May 21, 2018
Don’t Kill the Idealists
Japanese universities are stifling a generation of dreamers
By Masaru Urano
What do you want to do in the future?”
As a side job, I mentor several Japanese high school seniors who want to get into university. My students are fun, witty, unique individuals with keen interests in making the world a better place. They have big dreams about how they want to live their college life, and they’re motivated to work hard for it.
But more often than not, the answer I get on their plans after university is not particularly enthralling.
“I want to get a job at a big company.”
Instead of the standard exam system, where students spend years cramming for the National Center Exam, my students will apply for college through the “AO” system. The system tries to mimic the American college application system by giving students essay questions like “What do you want to do in college?” and “What do you want to do after college?” instead of exams. This new system is supposedly built to bring in students who should be valued not based on their academic merit but on their dreams to contribute to the world. The system attempts to gather students who think outside the box and want to make use of college education for their grandiose dreams.
And that’s the sort of students who apply using the AO system: quirky idealists who don’t conform to the conventional Japanese way of life. Or at least so I thought, until I asked my students about their dreams for the future.Within the confines of “a big company,” there’s plenty they want to do. They want to travel abroad on business trips, or meet many kinds of people or climb up the corporate ladder. But behind those goals there is an underlying idea that is as conventional and unoriginal as it could get: to succeed in life is to get a job at a stable, well-paying company right after graduating college.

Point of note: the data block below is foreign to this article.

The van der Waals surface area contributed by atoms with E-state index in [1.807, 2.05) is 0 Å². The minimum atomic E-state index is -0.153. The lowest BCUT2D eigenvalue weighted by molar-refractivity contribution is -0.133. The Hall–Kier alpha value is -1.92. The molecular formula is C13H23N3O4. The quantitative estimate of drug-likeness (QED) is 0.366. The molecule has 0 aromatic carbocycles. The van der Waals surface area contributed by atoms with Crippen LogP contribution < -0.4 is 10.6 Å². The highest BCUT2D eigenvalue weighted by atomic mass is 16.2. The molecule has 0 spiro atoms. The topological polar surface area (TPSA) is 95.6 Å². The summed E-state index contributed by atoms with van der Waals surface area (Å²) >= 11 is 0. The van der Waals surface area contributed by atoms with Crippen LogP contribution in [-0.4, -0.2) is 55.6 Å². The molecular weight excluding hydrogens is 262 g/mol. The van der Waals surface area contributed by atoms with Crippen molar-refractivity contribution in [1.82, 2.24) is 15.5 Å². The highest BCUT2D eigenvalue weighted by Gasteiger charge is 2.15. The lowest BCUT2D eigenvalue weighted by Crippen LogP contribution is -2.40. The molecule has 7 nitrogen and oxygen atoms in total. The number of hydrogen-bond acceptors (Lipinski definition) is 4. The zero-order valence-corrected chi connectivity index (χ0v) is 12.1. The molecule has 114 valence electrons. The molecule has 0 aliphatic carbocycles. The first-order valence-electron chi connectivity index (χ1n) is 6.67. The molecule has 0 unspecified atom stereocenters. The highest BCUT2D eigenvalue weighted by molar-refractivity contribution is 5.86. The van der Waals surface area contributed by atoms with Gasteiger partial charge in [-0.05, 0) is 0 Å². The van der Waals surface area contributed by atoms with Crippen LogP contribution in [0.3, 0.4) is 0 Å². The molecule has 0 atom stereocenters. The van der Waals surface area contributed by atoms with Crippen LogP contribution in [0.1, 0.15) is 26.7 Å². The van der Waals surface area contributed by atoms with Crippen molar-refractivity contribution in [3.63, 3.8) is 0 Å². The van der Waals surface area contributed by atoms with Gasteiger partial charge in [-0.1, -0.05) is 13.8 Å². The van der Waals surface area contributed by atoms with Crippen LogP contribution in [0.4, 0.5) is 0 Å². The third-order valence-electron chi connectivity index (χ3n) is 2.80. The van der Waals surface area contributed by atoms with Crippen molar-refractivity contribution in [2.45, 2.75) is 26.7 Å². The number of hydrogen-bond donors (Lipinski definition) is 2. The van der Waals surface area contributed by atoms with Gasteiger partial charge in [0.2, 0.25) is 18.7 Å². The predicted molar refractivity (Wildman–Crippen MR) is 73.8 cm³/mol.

I often grill my students on their answers. If you think that the global refugee crisis should be solved and you want to study that at college, how is joining a domestic corporation going to help? Why do you want to land a job in a trading company if your main interest is in philosophy?
The students try their best to justify their future plans, but their responses reveal several depressing premises that plague the Japanese education system today: that college is only a status to slap onto one’s CV, that what one learned in four years in college is worthless in real life, and that lofty dreams are useless in the face of the pragmatic demands of capitalism.
I, as someone who got into college through the AO system myself, and is currently searching for employment through the conventional shukatsu (simultaneous recruiting of new graduates) system, understand that it is common for dreams to fade, for reality to hit hard and shape former idealists into pragmatists. But to think that these ambitious and independent students, who are applying for college through a system that rewards ambition and uniqueness, will go into college thinking that what they do there is worthless, and that at the end of the day they have to give up their dream once they get out of college, is disheartening.
In my capacity as a mentor, I do my best to convince my students that there is more to life than a normal job in an office, that dreams don’t have to die once you are handed a diploma. Hopefully, at least some of my students will be able to envisage a career that carries on the idealistic spirit they have now.